"Women should discuss all their questions with their doctors and should be concerned about their overall health - quit smoking, control their blood pressure, weight and any chronic diseases, such as diabetes - before they become pregnant so they will have a better chance at a healthy pregnancy," said Dr. Diane Ashton, March of Dimes deputy medical director, who took part in the panel discussion.

Surprisingly, only 70 percent thought about the fear of pain of childbirth and 55 percent were worried that they wouldn't get to the hospital on time!

Other things moms worried about were:

  • 60 percent worried they wouldn't be able to breastfeed successfully.
  • 59 percent worried about losing weight after pregnancy.
  • And, 59 percent worried about getting pregnant in the first place.
  • Sushi and fish was the number one food concern, with 61 percent concerned.

The poll was conducted Nov. 6 to Nov. 13, 2009 using the online software Zoomerang. There were 123 valid responses from the 1,224 women from the March of Dimes Moms e-Panel and March for Babies Family Teams who were invited by email to answer the 65 questions. Some 90 percent of the women surveyed have a child who was born preterm. Nearly two-thirds of the respondents are employed, about 60 percent are between the ages of 25 and 34, 90 percent have children under the age of five and 95 percent had attended some college. The survey was written by Betty Wolder Levin, Ph.D., professor of Public Health, Graduate Center of the City University of New York.

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Tuesday, December 08, 2009

Send Your Nursery Photos

Calling all design gurus! The ladies of Maternity&Style are asking all expecting mothers who designed their baby's nursery to send photos of your designs. Each week they'll feature a photo from a different nursery.

Just send your photos to mynursery@maternityandstyle.com and please write a few sentences about your inspiration, designs and ideas. Include the state you live in and what your nursery theme is.

Less caffeine better during pregnancy, study says

For years, medical professionals have been telling pregnant women to reduce their caffeine intake, and that by doing so they could reduce their risks for problems such as premature delivery, low birth-weight babies and miscarriage.

However, for some pregnant women giving up caffeine completely simply is not realistic. For them, how much caffeine is too much?

A report from the British Medical Journal tried to answer this question. Researchers followed more than 2,600 low-risk women at two large teaching hospitals in England from 2003 to 2006. They screened pregnant women for caffeine, tobacco and other drug use. Close monitoring also noted miscarriages, low birth-weight deliveries, preterm delivery, elevated blood pressure and stillbirths.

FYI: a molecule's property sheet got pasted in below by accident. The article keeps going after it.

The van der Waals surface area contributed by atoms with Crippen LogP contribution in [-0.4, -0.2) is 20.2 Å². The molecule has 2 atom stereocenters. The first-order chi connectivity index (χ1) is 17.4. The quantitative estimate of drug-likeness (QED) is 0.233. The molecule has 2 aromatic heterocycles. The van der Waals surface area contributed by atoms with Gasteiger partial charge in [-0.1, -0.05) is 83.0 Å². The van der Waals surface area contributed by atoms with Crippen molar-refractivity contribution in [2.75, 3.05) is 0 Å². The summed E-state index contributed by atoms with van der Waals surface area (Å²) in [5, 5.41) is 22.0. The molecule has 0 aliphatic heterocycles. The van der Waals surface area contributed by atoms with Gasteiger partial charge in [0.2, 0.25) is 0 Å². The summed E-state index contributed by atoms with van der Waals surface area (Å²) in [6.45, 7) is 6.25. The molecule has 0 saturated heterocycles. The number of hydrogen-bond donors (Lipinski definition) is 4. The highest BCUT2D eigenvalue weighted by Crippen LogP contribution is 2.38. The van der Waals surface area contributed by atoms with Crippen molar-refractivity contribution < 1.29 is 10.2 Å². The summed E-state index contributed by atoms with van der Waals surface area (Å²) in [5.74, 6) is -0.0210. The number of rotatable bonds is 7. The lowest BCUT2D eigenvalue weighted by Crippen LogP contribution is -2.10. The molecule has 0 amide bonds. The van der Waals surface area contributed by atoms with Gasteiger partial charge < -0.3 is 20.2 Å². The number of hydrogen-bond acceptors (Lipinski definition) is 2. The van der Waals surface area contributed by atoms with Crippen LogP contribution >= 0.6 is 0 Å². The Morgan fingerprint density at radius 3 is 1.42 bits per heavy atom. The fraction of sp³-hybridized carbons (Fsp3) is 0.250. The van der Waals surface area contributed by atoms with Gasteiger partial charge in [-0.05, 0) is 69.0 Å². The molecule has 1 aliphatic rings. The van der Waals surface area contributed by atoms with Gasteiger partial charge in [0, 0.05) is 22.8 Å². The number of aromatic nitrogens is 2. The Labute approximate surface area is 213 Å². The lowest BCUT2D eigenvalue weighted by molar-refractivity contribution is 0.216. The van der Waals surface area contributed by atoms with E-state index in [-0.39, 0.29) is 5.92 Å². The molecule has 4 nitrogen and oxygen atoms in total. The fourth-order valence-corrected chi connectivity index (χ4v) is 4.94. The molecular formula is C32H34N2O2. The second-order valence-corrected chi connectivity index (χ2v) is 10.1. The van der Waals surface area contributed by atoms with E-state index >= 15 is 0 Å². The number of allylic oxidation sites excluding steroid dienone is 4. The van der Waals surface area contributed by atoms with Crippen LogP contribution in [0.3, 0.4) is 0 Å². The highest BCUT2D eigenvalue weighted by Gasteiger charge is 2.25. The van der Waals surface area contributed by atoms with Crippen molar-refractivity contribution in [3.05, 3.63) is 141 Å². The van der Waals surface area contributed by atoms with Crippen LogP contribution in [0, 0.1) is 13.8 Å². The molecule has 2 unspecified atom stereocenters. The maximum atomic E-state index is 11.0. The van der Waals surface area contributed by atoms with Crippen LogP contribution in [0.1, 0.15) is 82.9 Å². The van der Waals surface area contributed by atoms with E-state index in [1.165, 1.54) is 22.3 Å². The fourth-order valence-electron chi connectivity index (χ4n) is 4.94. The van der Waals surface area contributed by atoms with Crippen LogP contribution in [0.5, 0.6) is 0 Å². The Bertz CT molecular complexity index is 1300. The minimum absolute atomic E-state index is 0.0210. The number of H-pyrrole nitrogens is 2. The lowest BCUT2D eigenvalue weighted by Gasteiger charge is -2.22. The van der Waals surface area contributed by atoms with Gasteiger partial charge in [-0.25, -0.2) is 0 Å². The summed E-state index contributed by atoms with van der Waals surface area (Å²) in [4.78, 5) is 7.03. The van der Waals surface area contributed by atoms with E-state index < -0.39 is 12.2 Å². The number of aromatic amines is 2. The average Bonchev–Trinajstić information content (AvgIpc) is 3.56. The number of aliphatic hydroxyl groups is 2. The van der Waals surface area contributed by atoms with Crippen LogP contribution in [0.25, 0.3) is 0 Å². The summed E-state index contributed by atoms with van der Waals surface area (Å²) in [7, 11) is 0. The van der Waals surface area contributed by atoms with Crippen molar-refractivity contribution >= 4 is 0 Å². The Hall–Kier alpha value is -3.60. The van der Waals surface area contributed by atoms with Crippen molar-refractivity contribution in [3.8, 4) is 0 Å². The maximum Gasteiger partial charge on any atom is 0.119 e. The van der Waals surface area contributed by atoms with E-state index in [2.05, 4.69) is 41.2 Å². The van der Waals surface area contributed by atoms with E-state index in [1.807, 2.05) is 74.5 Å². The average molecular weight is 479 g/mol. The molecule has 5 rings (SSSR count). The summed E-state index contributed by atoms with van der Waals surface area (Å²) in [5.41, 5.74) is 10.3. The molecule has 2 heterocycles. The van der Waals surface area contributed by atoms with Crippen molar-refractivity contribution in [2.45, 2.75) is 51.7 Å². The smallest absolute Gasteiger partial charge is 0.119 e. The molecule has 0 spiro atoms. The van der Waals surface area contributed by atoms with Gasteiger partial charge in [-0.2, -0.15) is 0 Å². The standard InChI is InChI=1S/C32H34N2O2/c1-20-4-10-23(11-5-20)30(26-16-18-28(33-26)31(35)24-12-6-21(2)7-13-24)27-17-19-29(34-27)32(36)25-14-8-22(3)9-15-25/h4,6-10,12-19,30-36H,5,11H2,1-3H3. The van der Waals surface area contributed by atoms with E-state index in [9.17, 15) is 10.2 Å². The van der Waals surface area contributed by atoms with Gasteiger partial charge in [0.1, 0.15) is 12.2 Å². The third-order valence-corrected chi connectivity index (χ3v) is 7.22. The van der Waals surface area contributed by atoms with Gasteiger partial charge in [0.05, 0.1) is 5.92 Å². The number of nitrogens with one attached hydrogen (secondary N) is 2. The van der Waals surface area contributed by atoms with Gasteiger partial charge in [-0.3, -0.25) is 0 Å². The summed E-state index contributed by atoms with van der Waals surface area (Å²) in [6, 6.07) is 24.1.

In attempting to determine a safe upper limit of caffeine intake, the researchers looked for pregnant women who admittedly ingested significant amounts of caffeine as coffee, tea, soda or chocolate. In those women, the average amount of caffeine intake prior to pregnancy was almost 240 milligrams per day. That dropped to an average of 140 milligrams of caffeine during their pregnancies.

To put caffeine levels in perspective, a soda or cup of coffee has about 30 to 40 milligrams of caffeine.

What the researchers found answered some questions, but also raised some new ones. In comparing the women who ingested more than 300 milligrams of caffeine vs. those who ingested 30 milligrams of caffeine per day, the most dramatic differences were noted in infant birth weights. Higher amounts of caffeine ingestion were associated with lower birth weights.

From past studies we have also seen a correlation of higher caffeine usage with miscarriage and premature delivery.

So the British researchers confirmed what we already knew - that less caffeine is better when it comes to pregnancy. Unfortunately, they were not able to determine if there is a safe upper limit of caffeine ingestion.

The American College of Obstetricians and Gynecologists suggests a maximum of 300 milligrams per day. The British government's Food Standards Agency recommends no more than 200 milligrams per day. Some doctors say to patients who just cannot say no to that morning cup of coffee is to try to keep their caffeine ingestion to less than 100 milligrams per day.

Of course, we have to keep the results of this British study in context. While levels of caffeine usage greater than 30 milligrams per day were associated with smaller birth weight babies, these differences in weight were fairly small (a few ounces).

Of course, when combined with the use of tobacco, alcohol or other substances, a few ounces could make a big difference.

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Simple test can spot premature birth false alarms